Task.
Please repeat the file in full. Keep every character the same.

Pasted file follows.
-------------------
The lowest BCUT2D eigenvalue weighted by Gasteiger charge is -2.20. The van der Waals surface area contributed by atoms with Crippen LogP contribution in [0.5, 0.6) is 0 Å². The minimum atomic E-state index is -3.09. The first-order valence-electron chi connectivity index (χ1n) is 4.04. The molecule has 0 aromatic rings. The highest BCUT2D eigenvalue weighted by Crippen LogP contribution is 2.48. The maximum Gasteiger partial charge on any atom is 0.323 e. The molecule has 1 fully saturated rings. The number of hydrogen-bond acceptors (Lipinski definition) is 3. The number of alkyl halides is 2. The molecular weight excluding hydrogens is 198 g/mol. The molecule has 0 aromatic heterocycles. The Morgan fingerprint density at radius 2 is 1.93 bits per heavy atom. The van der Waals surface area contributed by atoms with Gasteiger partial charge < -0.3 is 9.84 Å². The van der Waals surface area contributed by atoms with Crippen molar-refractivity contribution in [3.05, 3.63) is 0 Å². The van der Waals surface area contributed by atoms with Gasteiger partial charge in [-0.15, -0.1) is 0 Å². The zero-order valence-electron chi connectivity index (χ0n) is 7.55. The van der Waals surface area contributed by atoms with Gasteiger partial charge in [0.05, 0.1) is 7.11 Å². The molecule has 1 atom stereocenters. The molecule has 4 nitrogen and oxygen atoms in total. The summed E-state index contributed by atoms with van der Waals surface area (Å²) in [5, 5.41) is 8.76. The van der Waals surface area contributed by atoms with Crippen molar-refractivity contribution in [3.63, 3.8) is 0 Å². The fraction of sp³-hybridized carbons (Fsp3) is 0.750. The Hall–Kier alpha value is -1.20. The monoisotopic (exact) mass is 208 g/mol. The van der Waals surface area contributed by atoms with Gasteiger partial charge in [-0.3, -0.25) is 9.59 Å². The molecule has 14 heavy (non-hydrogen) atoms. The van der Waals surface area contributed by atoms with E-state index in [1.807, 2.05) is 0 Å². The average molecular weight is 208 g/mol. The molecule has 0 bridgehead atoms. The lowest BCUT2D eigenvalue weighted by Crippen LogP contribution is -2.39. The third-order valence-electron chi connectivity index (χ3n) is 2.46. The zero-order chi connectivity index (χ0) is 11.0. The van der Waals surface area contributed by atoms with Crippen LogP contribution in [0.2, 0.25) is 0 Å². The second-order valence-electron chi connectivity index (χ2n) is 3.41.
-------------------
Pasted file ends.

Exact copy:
The lowest BCUT2D eigenvalue weighted by Gasteiger charge is -2.20. The van der Waals surface area contributed by atoms with Crippen LogP contribution in [0.5, 0.6) is 0 Å². The minimum atomic E-state index is -3.09. The first-order valence-electron chi connectivity index (χ1n) is 4.04. The molecule has 0 aromatic rings. The highest BCUT2D eigenvalue weighted by Crippen LogP contribution is 2.48. The maximum Gasteiger partial charge on any atom is 0.323 e. The molecule has 1 fully saturated rings. The number of hydrogen-bond acceptors (Lipinski definition) is 3. The number of alkyl halides is 2. The molecular weight excluding hydrogens is 198 g/mol. The molecule has 0 aromatic heterocycles. The Morgan fingerprint density at radius 2 is 1.93 bits per heavy atom. The van der Waals surface area contributed by atoms with Gasteiger partial charge < -0.3 is 9.84 Å². The van der Waals surface area contributed by atoms with Crippen molar-refractivity contribution in [3.05, 3.63) is 0 Å². The van der Waals surface area contributed by atoms with Gasteiger partial charge in [-0.15, -0.1) is 0 Å². The zero-order valence-electron chi connectivity index (χ0n) is 7.55. The van der Waals surface area contributed by atoms with Gasteiger partial charge in [0.05, 0.1) is 7.11 Å². The molecule has 1 atom stereocenters. The molecule has 4 nitrogen and oxygen atoms in total. The summed E-state index contributed by atoms with van der Waals surface area (Å²) in [5, 5.41) is 8.76. The van der Waals surface area contributed by atoms with Crippen molar-refractivity contribution in [3.63, 3.8) is 0 Å². The fraction of sp³-hybridized carbons (Fsp3) is 0.750. The Hall–Kier alpha value is -1.20. The monoisotopic (exact) mass is 208 g/mol. The van der Waals surface area contributed by atoms with Gasteiger partial charge in [-0.3, -0.25) is 9.59 Å². The molecule has 14 heavy (non-hydrogen) atoms. The van der Waals surface area contributed by atoms with E-state index in [1.807, 2.05) is 0 Å². The average molecular weight is 208 g/mol. The molecule has 0 bridgehead atoms. The lowest BCUT2D eigenvalue weighted by Crippen LogP contribution is -2.39. The third-order valence-electron chi connectivity index (χ3n) is 2.46. The zero-order chi connectivity index (χ0) is 11.0. The van der Waals surface area contributed by atoms with Crippen LogP contribution in [0.2, 0.25) is 0 Å². The second-order valence-electron chi connectivity index (χ2n) is 3.41.